“CQINN payments are set at 1.25 per cent of eligible contracts over an annual value of £10 million. Payments are adjusted down if providers do not hit the standards agreed with commissioners at the start of the year.”

This isn't game-changing, but it is a hat-tip towards sanity. It is reminiscent of Patricia Hewitt’s 2007 decision to end the Resource Accounting and Budgeting ‘double-jeopardy’ situation that formerly faced trusts who overspent and lost the amount of that overspend plus the same again from their following year’s budget. Obviously, that worked perfectly.

Everybody’s favourite wholly-owned subsidiary of the Department For Health But Social Care also announced that “hundreds of thousands of NHS patients who have been waiting the longest for treatment will be offered the opportunity to travel to a different hospital, if it means they could be seen sooner.

“ … any patient who has been waiting longer than 40 weeks and does not have an appointment within the next eight weeks will be contacted by their hospital via letter, text, or email … offers will be sent to up to 400,000 eligible patients who will then be able to submit their details including how far they are willing to travel – 50 miles, 100 miles or nationally. NHS teams can then identify whether any alternative hospitals have capacity to see them sooner.”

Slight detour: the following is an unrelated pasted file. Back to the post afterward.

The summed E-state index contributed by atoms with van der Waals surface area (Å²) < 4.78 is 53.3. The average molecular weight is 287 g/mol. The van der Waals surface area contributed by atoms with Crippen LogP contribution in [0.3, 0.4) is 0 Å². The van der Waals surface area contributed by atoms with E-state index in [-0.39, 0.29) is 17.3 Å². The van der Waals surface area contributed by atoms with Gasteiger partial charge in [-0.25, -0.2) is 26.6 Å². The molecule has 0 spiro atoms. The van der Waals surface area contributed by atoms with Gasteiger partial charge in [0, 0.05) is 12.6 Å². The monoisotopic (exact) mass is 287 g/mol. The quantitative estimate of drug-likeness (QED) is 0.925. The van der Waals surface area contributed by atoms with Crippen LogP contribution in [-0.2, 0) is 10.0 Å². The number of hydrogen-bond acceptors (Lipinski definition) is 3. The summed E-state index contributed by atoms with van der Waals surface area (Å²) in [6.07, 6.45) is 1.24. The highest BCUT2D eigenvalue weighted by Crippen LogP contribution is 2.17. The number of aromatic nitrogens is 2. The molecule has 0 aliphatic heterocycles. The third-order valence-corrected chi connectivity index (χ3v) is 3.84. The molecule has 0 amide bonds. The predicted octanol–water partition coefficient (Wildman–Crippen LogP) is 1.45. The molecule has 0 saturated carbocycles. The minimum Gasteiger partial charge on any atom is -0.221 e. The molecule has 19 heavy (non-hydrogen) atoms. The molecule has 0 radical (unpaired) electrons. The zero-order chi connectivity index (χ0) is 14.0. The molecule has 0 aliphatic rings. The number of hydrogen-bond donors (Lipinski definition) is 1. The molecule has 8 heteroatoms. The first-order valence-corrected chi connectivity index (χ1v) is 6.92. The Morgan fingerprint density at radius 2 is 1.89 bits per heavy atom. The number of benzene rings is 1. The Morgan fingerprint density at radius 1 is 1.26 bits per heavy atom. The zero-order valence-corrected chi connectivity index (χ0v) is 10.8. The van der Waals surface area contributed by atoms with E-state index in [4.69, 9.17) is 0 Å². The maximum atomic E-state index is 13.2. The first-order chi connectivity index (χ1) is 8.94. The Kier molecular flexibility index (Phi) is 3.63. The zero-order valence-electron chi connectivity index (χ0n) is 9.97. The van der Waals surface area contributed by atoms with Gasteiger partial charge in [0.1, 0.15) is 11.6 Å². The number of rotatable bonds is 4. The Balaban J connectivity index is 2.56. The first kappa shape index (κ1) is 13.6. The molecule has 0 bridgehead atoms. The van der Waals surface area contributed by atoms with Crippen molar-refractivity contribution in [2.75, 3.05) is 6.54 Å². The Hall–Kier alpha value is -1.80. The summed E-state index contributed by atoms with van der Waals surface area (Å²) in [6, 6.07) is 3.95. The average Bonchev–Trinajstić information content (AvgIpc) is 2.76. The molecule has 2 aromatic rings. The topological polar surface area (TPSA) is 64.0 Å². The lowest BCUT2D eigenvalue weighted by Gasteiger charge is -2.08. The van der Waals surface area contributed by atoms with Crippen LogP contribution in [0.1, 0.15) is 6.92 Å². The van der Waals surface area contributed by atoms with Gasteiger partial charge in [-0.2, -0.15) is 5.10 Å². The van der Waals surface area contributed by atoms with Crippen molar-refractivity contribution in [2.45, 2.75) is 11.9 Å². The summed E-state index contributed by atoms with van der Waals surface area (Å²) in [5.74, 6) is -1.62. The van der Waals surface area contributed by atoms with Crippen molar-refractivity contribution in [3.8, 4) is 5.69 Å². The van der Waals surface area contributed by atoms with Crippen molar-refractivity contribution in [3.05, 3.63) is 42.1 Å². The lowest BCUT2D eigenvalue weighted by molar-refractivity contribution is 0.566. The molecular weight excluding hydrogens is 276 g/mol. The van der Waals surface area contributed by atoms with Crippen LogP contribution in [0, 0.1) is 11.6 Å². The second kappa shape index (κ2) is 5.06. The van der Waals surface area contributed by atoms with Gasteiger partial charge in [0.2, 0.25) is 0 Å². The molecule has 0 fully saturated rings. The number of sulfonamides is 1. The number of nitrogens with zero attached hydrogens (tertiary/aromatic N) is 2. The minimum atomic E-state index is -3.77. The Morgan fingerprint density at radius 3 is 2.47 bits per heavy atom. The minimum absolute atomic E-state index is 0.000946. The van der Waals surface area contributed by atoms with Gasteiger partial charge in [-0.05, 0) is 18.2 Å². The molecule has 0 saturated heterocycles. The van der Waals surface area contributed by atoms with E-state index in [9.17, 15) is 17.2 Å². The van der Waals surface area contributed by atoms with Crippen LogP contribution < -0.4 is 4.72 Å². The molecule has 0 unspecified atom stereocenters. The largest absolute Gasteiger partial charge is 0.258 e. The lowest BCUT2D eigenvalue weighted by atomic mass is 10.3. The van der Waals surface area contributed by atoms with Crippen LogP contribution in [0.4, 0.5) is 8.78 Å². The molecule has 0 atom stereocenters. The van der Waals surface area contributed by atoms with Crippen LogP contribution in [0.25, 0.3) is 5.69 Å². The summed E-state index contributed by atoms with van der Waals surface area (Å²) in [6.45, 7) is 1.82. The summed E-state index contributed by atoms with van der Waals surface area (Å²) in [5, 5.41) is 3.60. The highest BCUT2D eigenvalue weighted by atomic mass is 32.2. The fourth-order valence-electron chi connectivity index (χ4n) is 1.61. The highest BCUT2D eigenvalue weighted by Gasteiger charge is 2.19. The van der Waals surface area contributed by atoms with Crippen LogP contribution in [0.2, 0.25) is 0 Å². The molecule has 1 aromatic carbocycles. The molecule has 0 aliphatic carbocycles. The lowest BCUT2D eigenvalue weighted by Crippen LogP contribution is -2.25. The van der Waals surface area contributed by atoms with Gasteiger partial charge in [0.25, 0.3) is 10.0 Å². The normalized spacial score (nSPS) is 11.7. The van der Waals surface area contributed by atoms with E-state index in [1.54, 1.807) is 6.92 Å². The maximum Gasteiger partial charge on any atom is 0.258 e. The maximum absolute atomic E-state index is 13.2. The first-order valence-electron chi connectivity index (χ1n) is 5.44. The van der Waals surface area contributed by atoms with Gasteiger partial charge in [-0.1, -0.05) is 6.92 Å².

This is a re-announcement of part of the electoral recovery plan. It’s a perfectly decent initiative, which will of course rely on good and timely data, as well as significant spare capacity over the coming winter months. Perhaps that’s why it’s only just been announced?

Barclay baffles and bluffs

We must make sustained use of private sector to clear NHS backlog, says Steve Barclay
Health Secretary says Covid highlighted the ‘opportunities’ to utilise the independent sector to treat patients faster

Secretary Of State For Looking Baffled Steve ‘ The Banker’ Barclay this week told the annual conference of the Independent Healthcare Providers’ Network (formerly a part of the NHS Confederation) that the public and independent sectors had to be “united with a clear goal, to use every capacity to cut the waiting lists”, as the Boris Johnson Fanzine reported.

So far, so rational. Then it got weird.

Mr Barclay praised the role of private providers during the pandemic “to provide NHS care to patients most in need”. The slight problem here is that this claim is exaggerated to the point of being substantially untrue.

The private provider sector was commissioned to the tune of £2 billion during the pandemic, as BMJ analysis showed.

How the private sector benefitted from a £2bn NHS covid contract